9/23/2014New Jersey Governor Slams The Door On Red Light Cameras
New Jersey Governor suggests red light camera removal as a potential statewide Christmas present.
Red light cameras in New Jersey will almost certainly go dark before Christmas. Governor Chris Christie (R) on Thursday said that he was unlikely to support renewal of the program that expires December 16, and his approval is necessary. Christie appeared on New Jersey 101.5 radio's "Ask the Governor" program to deliver the message to state lawmakers that it would not be worth their time to put a reauthorization measure on his desk.
"I have real concerns about it and my inclinations are against continuing that program," Christie said in response to a caller's question. "I will tell you my gut feel on this is, Greg, that I don't favor it."
For the red light cameras to continue after December 16, a majority in the state Assembly and state Senate must send legislation providing for an extension to Christie for his signature. Such a bill has not been introduced and would have a tough time clearing the state Senate Transportation committee which unanimously voted last week to prohibit other states from mailing photo tickets to New Jersey residents. The only outspoken voice in favor of cameras is Assembly Transportation Committee Chairman John S. Wisniewski (D-Parlin), a potential 2017 candidate for governor, who has proposed to let small towns install speed cameras. Christie quickly shot that idea down.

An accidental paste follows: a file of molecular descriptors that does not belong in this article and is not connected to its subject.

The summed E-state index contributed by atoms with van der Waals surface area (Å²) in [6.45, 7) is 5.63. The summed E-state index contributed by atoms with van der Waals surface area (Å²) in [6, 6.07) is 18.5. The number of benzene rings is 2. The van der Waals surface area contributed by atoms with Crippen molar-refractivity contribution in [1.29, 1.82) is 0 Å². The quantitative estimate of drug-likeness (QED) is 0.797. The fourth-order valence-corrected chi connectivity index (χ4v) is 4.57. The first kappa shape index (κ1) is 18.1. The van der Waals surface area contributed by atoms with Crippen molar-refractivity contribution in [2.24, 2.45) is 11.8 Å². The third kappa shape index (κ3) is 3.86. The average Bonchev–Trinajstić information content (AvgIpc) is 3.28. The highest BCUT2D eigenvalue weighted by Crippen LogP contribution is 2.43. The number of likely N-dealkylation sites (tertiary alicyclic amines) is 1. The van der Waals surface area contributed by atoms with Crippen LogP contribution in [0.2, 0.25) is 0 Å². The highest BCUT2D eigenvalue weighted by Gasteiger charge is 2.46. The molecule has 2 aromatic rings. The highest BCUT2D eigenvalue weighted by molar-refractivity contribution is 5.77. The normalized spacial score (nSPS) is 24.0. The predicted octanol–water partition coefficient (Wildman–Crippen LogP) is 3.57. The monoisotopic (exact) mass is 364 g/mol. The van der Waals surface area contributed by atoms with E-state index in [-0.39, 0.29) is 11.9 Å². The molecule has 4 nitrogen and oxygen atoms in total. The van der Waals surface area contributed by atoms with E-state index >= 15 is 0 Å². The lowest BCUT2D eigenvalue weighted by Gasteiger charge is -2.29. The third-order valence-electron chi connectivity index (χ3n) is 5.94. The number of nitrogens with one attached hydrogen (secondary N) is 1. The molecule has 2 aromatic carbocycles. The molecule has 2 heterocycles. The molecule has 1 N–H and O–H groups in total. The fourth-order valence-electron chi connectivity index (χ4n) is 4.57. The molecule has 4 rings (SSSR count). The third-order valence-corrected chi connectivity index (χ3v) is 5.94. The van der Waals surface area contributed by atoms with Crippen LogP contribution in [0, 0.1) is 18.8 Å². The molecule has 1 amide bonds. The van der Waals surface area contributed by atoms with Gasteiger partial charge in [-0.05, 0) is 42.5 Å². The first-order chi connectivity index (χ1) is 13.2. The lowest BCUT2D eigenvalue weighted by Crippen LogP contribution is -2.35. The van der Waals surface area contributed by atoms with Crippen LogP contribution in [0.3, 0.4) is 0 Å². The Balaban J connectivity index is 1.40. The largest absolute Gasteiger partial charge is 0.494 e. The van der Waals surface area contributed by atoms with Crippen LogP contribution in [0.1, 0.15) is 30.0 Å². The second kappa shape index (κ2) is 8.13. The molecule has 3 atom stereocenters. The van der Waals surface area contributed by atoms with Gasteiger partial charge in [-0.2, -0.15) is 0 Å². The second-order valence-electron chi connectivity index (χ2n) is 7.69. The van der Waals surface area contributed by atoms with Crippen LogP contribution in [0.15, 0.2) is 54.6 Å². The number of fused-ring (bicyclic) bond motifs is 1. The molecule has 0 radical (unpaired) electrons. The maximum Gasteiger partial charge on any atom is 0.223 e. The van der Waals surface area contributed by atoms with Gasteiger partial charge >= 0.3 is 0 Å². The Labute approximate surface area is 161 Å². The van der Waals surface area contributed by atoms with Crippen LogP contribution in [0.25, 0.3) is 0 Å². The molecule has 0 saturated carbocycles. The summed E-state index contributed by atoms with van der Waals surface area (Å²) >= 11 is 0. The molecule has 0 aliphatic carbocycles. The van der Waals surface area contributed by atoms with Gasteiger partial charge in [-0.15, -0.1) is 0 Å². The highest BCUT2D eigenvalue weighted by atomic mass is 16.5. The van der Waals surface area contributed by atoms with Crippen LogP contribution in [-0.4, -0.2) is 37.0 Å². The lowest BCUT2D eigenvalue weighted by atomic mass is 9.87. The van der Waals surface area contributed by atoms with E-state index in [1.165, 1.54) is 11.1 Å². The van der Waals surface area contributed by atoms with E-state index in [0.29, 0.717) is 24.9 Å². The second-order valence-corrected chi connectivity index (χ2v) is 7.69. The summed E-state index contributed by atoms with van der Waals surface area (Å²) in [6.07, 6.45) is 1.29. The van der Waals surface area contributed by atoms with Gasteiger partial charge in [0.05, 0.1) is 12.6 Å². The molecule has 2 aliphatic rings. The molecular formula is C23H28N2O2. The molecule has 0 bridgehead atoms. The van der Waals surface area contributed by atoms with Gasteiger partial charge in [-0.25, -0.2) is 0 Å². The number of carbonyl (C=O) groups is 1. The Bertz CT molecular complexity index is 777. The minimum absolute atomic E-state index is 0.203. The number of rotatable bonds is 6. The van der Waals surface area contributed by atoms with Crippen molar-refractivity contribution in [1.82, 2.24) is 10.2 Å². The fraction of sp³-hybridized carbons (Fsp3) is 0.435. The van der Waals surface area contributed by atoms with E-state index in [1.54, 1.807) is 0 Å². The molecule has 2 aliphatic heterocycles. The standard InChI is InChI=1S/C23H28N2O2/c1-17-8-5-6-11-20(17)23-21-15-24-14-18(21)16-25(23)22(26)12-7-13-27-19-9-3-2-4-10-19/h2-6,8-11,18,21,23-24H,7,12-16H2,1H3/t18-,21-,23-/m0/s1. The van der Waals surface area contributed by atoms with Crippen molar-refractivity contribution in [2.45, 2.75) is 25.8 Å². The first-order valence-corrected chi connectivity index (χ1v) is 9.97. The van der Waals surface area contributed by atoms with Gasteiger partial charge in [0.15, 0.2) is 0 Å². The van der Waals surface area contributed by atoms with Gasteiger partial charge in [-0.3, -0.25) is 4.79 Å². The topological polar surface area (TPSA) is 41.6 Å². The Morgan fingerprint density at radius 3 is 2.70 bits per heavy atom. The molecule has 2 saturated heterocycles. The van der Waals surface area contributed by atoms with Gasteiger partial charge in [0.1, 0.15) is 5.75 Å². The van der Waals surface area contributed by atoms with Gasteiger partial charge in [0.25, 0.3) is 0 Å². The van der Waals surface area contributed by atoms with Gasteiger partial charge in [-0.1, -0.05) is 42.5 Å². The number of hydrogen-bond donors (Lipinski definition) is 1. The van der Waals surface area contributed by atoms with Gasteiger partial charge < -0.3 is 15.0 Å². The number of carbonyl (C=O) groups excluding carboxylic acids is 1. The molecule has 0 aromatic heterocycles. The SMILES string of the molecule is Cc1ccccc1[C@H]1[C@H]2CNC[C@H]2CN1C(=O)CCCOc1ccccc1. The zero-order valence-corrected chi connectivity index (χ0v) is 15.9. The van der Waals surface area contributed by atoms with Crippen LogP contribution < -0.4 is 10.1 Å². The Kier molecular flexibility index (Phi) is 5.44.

"If my inclination is against continuing that [red light camera] program, I'm certainly not inclined to start a new one [with speed cameras]."
Christie's views on red light camera have shifted in previous interviews. In July 2012 he mocked those who complained about cameras by reducing their argument to their desire to get a "freebie" for running a red light. In October 2012, Christie was sour on the cameras. In September 2013, he flipped to say that the complaints against the cameras were "unconvincing." and that he was not going to get involved. Christie on Thursday denied his view had changed.
"It just doesn't seem that it's being fairly and uniformly administered, and I think that's a real problem," Christie said. "I think that people start to get a little aggravated and begin to have the fears that Greg talked about in his question, which is that it's just an opportunity for municipalities to grab money from people."
A governor's veto can only be overturned with a supermajority vote of 27 of the 40 state senators and 54 of the 80 state assemblymen.